CARL FRIEDRICH ABEL / WOLFGANG AMADEUS MOZART
Symphony n. 6 in mi bemolle maggiore op.7
(già Sinfonia n. 3 in mi bemolle maggiore K. 18)
NICCOLÒ ANTONIO ZINGARELLI
Sinfonia a grand’orchestra in C minor
(first modern performance)
Sinfonia in do minore / maggiore
(first modern performance)
JOHANN CHRISTIAN BACH
Sinfonia in re maggiore op. 18 n. 4
WOLFGANG AMADEUS MOZART
Symphony n. Symphony n. 26 in E flat major K 184
Opera Carlo Felice Genova Orchestra
The Mozart l’italiano concert series investigates the significant relationship between the Italian symphonic tradition and Mozart’s writing. In this appointment to the symphonies no. 3 and n. 26 by Mozart are juxtaposed with two Italian symphonies by Niccolò Antonio Zingarelli and Bonifazio Asioli, respectively, in the first performance in modern times, and a symphony by Johann Christian Bach, known as the “Bach of Milan.”
The Symphony n. 3 K. 18 was for a long time attributed to a very young Mozart; in fact, his signature appeared on the manuscript. It was later realized that the composition was most likely by Carl Friedrich Abel, an early Classicist German composer. The same symphony was later transcribed by Mozart in 1764 with some changes in the ensemble, notably the substitution of oboes for clarinets. Transcription operations such as this, with updating of the ensemble or stylistic and formal variations, were very common in the formative years and allowed the young composer to study different scores in depth and experiment firsthand with various compositional techniques.
Niccolò Antonio Zingarelli (1752 – 1837) was a great exponent of the Neapolitan School. He devoted himself mainly to musical theater, composing some 38 fairly successful operatic titles. Active between Naples, Milan and Rome, he was the teacher of Saverio Mercadante and Vincenzo Bellini, among others. His production of sacred music is also intense, with writing of Palestinian descent and influences from the modern concertante style. The Symphony a grand orchestra in C minor is in its first performance in modern times. The unique one-movement structure, Larghetto, leaves open the possibility that the symphony did not originate as a stand-alone composition, but rather as an opening symphony for an opera.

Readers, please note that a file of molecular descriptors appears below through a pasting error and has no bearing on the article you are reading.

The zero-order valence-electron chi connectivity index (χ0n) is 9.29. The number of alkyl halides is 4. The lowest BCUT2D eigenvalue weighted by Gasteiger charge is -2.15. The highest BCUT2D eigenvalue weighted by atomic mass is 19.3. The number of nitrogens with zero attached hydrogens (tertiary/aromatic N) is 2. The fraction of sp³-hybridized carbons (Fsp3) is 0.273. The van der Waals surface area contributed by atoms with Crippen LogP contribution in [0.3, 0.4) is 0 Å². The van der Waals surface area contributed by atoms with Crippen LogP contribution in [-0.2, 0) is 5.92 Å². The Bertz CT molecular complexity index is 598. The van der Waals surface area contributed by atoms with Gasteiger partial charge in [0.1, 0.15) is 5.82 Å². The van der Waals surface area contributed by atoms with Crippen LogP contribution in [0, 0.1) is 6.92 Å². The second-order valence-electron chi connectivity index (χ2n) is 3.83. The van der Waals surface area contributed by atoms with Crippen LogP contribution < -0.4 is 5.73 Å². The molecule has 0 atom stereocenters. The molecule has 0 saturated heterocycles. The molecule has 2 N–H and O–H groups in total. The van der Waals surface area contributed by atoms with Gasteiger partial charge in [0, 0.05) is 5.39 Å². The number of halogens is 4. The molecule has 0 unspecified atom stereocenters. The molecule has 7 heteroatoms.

A contemporary of Zingarelli, Bonifazio Asioli was a teacher, theorist and composer. His catalog includes 9 titles of musical theater, several titles of sacred music, cantatas, chamber music and three symphonies. Asioli had a particular rhythmic sensibility and a good talent for orchestration, traits that emerge clearly even in compositions in which instrumental music is not a leading element. The Symphony in C is performed for the first time in modern times, and has a distinctive two-movement structure. The former opens with an introductory Adagio leading to the Allegro, while the latter is in the form of a theme with variations.
The Symphony in re maggiore op. 18 n. 4 by Johann Christian Bach, younger son of Johann Sebastian, was published in 1781. The composer lived for a long time in Milan, where he was also organist of the Duomo from 1760, and largely absorbed the Italian symphonic style, so much so that he was called “the Bach of Milan.” In the Symphony in D major the Italian influence-always evident in the three-movement structure-is joined by the French influence, which appears especially in certain sections of the opening Allegro. The Andante is an arrangement from Themistocles’ Overture, with a pastoral and evocative character, while the final Rondo returns to the key of the setting with lightness and brio.
The Symphony n. 26 K. 184 belongs to a group of three symphonies of which there is no certain indication as to the date of composition. They most likely date back to 1773, at the time when Mozart was returning from his third trip to Italy. It is possible that Symphony n. 26 was commissioned from him in Milan itself; in fact, several features echo the Italian-style symphonies for opera. The three movements have no da capo, are continuous-with no cadenzas at the end of each movement in the planting key-and have a distinct dramatic vein. It is indicative that only a few months earlier Mozart had completed Lucio Scilla, an Italian-style opera staged precisely at the Teatro Regio Ducale in Milan; no doubt this recent compositional experience also influenced the stylistic choices that characterize Symphony n. 26 and thus refer specifically to Italian musical theater.